aes file-encryption gcm
Updated Sat, 21 May 2022 21:31:41 GMT

Encryption of big files in Java with AES/GCM

I have to encrypt big files. Say their size ranges from 500mb to several of gigabytes.

I would like to use AES/GCM/NoPadding as provided by Java 1.8 since that gives me automatic authentication and encryption.

I would like to use the handy Cipher Input/Output Stream cause I can chain it with GZip I/O Streams to compress the data a little before encryption.

However I was reading that the implementation of Java appends the authentication tag at the end of the stream. That means that for a long file, if I were using CipherInputStream to decrypt it, it wont be able to tell whether the contents have been tampered or not until it reaches the end of the stream, right?

If that were the case, wouldn't it be problematic to actually use that operation mode for what I'm trying to accomplish becuase since the file can't be decrypted in memory it will have to be decrypted somewhere in the filesystem until the failure is detected, leaving some time for an attacker to see the plain text?

Is this a potential thread and a real concern that I should be worrying about or there's something about the algorithm / cipher streams that I'm missing and prevents that from ocurring?


There is nothing in the GCM cipher that prevents it's use it in streaming mode. You should however not use the resulting plaintext during decryption for anything that requires security before you have verified the authentication tag.

The authentication tag is not to prevent you from decrypting the ciphertext. It is there to provide for integrity and authenticity. You should never decrypt where an attacker can see the plaintext. If possible, you should even try and make it hard for an attacker to perform side channel analysis.

Note that GCM is bounded to encrypting about 68 GB ($2^{39} - 256$ in bits) of data for a single IV. The amount of invocations is $2^{32}$ but you should be advised to stay well away from those limits. Note that repeating the IV for two separate encryption invocations is a catastrophic event for GCM.

CipherInputStream in general is horrible. I would suggest to reprogram it using Cipher and memory mapped files and ByteBuffer itself. The Java implementation (where the tag is automatically put at the end) and CipherInputStream make for this horrible buffering mess.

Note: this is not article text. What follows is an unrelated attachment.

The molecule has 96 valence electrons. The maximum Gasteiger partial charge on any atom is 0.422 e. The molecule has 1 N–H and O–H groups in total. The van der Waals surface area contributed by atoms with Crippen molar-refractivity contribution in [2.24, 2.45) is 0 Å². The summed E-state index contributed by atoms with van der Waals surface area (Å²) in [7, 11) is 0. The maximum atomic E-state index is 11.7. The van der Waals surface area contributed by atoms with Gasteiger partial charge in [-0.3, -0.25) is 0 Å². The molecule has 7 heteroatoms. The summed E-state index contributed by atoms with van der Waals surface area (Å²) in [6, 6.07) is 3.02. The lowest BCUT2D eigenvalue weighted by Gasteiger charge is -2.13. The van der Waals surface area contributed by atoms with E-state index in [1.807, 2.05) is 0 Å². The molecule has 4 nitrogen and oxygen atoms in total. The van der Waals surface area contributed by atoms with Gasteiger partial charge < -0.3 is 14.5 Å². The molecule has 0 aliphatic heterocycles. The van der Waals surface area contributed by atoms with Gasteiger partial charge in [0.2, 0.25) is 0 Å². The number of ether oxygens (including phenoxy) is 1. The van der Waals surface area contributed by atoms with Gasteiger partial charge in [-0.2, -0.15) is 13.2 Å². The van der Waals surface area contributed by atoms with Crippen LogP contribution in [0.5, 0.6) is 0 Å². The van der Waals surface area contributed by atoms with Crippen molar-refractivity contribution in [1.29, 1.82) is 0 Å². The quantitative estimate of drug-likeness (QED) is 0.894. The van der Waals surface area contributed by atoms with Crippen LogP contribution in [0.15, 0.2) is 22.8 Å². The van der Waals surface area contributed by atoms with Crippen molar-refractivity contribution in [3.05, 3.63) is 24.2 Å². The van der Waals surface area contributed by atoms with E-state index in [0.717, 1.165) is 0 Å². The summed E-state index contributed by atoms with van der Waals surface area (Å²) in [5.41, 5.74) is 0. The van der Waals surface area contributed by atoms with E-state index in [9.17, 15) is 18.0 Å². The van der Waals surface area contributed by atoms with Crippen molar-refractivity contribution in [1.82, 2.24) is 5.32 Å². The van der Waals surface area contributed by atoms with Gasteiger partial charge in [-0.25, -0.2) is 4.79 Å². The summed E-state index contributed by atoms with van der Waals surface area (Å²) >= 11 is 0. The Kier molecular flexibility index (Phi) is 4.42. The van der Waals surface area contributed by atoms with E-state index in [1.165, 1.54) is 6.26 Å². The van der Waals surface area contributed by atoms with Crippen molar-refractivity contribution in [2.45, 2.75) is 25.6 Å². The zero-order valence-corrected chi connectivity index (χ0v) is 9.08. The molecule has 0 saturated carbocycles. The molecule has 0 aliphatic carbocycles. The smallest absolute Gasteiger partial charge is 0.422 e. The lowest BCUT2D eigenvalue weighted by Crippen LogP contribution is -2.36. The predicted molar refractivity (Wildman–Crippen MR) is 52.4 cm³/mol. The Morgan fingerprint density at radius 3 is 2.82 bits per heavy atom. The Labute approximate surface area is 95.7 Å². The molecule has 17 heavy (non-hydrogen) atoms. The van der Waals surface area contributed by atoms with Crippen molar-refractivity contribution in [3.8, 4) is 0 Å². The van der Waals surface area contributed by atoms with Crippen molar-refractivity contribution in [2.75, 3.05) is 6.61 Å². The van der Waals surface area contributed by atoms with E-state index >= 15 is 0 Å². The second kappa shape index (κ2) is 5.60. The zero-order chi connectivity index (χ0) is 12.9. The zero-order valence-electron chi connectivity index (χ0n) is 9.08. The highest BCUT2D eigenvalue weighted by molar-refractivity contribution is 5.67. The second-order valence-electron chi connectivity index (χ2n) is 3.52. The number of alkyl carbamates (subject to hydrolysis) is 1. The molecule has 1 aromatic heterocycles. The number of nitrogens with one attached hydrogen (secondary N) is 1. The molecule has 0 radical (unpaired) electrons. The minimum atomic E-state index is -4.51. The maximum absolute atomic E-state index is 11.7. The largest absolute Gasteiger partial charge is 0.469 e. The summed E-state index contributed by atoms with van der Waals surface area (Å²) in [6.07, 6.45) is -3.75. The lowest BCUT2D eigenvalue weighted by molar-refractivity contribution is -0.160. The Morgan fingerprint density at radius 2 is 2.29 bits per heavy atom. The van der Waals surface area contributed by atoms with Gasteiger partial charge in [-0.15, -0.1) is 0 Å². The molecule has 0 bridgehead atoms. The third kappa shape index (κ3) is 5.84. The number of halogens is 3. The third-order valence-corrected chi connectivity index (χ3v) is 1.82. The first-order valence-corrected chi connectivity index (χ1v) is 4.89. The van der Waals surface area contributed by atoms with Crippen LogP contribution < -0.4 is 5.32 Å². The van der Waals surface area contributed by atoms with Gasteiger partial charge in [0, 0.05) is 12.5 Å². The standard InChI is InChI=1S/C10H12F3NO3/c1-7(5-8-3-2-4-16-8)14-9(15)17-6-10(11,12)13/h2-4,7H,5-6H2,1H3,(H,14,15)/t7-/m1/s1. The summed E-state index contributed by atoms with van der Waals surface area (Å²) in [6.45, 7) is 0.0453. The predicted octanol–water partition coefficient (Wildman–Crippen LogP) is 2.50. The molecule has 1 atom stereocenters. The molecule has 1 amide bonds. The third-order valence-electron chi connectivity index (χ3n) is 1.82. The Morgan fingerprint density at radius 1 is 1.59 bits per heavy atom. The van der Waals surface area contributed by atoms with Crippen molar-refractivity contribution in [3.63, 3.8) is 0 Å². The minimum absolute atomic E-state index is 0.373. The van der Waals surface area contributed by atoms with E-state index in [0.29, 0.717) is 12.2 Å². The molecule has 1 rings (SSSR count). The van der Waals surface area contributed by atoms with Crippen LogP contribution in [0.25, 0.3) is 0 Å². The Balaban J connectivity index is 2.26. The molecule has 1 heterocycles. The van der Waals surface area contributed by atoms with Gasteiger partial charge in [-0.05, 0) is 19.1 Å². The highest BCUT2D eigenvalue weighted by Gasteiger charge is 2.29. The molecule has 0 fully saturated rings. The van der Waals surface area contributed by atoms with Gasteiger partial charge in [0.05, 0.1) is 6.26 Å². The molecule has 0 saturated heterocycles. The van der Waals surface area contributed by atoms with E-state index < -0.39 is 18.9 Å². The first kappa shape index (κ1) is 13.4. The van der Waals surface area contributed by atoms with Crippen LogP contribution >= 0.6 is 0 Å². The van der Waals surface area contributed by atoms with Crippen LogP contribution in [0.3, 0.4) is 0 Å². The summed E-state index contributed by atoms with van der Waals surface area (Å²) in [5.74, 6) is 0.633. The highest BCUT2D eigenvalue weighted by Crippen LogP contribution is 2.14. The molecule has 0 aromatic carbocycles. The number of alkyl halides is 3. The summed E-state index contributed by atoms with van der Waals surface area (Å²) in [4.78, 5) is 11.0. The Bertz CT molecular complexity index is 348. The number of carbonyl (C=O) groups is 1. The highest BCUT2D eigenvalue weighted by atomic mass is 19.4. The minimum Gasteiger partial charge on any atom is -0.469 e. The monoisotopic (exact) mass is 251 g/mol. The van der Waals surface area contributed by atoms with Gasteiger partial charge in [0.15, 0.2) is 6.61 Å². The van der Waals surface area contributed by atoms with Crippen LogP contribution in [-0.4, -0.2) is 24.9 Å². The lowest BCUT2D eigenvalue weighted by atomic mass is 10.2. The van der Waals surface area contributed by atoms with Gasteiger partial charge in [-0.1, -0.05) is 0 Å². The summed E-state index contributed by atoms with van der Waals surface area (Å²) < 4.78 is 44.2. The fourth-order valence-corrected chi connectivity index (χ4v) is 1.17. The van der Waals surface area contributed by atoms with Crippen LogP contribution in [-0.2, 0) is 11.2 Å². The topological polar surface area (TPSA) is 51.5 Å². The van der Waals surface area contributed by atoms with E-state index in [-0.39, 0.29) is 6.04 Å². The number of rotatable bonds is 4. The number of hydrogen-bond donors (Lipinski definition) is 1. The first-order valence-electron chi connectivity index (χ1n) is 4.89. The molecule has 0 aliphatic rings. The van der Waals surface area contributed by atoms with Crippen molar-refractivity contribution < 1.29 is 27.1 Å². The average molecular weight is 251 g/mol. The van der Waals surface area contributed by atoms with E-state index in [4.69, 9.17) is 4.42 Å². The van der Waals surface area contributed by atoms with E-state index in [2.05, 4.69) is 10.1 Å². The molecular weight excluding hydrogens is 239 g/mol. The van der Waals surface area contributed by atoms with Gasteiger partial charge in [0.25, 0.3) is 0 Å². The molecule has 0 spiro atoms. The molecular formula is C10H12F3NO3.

I'm rewriting the Bouncy Castle implementation and I see a code & complexity reduction of about 30% when I separate the tag from the decryption, plus it enables to decrypt each byte separately. In other words it restores the online properties of the underlying CTR cipher.

With Java 8 however you may want to stick to the Java 8 implementation as GCM may be sped up using intrinsics (for the server VM on the latest Intel processors). Note that according to archie below this functionality is not yet present.

Comments (5)

  • +0 – Beware that the tag size matters with GCM. You could think of EAX or HMAC based authentication if you don't want to look into the security of GCM. — Nov 19, 2014 at 10:36  
  • +3 – Bear in mind that the JDK 8 GCM implementation has crippled performance due to a naive (no HW or even tables) multiplier implementation. It also buffers plaintext during decryption in memory, so is unusable for large files. Hardware acceleration and/or other multiplier improvements are apparently in the works, but not there as of 1.8.0_25. — Nov 19, 2014 at 21:16  
  • +0 – @archie Thanks for the warning. Note that you can always place the BC provider on top of the list of providers and have that take over, or make the provider configurable. I'll take another look at GCM as in Java 8, also because of a few updates regarding bugs with CipherInputStream. This is brand new functionality and is still a bit in movement. — Nov 19, 2014 at 23:20  
  • +0 – @owlstead When you say that GCM is bound to ~68 GB, and that keys should be changed, my understanding is that it means to 68 GB in total, not necessarily on the same file. Is that the correct understanding? — Nov 21, 2014 at 00:13  
  • +1 – @alejo: ~68 GB per IV ... so basically it's a per file limitation since one should always use a new truly random IV per file — Jun 02, 2016 at 18:22